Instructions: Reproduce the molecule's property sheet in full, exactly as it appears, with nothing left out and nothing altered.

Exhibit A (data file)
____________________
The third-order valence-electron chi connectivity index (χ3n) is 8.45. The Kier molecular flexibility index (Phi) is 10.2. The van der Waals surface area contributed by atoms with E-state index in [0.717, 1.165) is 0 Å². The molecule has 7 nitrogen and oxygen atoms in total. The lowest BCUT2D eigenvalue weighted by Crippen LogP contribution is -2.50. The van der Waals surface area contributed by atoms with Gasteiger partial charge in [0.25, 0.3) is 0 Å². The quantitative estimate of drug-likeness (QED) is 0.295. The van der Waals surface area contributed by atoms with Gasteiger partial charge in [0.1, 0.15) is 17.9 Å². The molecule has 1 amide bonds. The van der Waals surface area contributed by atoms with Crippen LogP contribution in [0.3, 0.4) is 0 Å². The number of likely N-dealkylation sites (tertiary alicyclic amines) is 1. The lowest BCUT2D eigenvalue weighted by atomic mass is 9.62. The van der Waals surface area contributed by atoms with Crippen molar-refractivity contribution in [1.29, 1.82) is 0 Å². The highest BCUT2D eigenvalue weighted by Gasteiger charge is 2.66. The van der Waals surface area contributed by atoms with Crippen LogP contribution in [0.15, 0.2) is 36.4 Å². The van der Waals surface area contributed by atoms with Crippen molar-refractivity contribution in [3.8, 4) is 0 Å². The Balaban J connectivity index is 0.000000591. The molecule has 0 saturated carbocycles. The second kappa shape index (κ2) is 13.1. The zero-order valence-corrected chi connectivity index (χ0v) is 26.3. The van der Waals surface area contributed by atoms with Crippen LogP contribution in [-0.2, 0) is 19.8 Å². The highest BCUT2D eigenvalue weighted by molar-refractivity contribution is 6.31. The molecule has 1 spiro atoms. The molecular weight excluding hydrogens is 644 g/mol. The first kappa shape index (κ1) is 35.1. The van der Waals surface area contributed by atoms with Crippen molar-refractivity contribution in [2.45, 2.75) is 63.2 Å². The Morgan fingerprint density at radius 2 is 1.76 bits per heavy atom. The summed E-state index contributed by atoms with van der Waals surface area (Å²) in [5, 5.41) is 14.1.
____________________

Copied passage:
The third-order valence-electron chi connectivity index (χ3n) is 8.45. The Kier molecular flexibility index (Phi) is 10.2. The van der Waals surface area contributed by atoms with E-state index in [0.717, 1.165) is 0 Å². The molecule has 7 nitrogen and oxygen atoms in total. The lowest BCUT2D eigenvalue weighted by Crippen LogP contribution is -2.50. The van der Waals surface area contributed by atoms with Gasteiger partial charge in [0.25, 0.3) is 0 Å². The quantitative estimate of drug-likeness (QED) is 0.295. The van der Waals surface area contributed by atoms with Gasteiger partial charge in [0.1, 0.15) is 17.9 Å². The molecule has 1 amide bonds. The van der Waals surface area contributed by atoms with Crippen LogP contribution in [0.3, 0.4) is 0 Å². The number of likely N-dealkylation sites (tertiary alicyclic amines) is 1. The lowest BCUT2D eigenvalue weighted by atomic mass is 9.62. The van der Waals surface area contributed by atoms with Crippen molar-refractivity contribution in [1.29, 1.82) is 0 Å². The highest BCUT2D eigenvalue weighted by Gasteiger charge is 2.66. The van der Waals surface area contributed by atoms with Crippen LogP contribution in [0.15, 0.2) is 36.4 Å². The van der Waals surface area contributed by atoms with Crippen molar-refractivity contribution in [3.8, 4) is 0 Å². The Balaban J connectivity index is 0.000000591. The molecule has 0 saturated carbocycles. The second kappa shape index (κ2) is 13.1. The zero-order valence-corrected chi connectivity index (χ0v) is 26.3. The van der Waals surface area contributed by atoms with Crippen LogP contribution in [-0.2, 0) is 19.8 Å². The highest BCUT2D eigenvalue weighted by molar-refractivity contribution is 6.31. The molecule has 1 spiro atoms. The molecular weight excluding hydrogens is 644 g/mol. The first kappa shape index (κ1) is 35.1. The van der Waals surface area contributed by atoms with Crippen molar-refractivity contribution in [2.45, 2.75) is 63.2 Å². The Morgan fingerprint density at radius 2 is 1.76 bits per heavy atom. The summed E-state index contributed by atoms with van der Waals surface area (Å²) in [5, 5.41) is 14.1.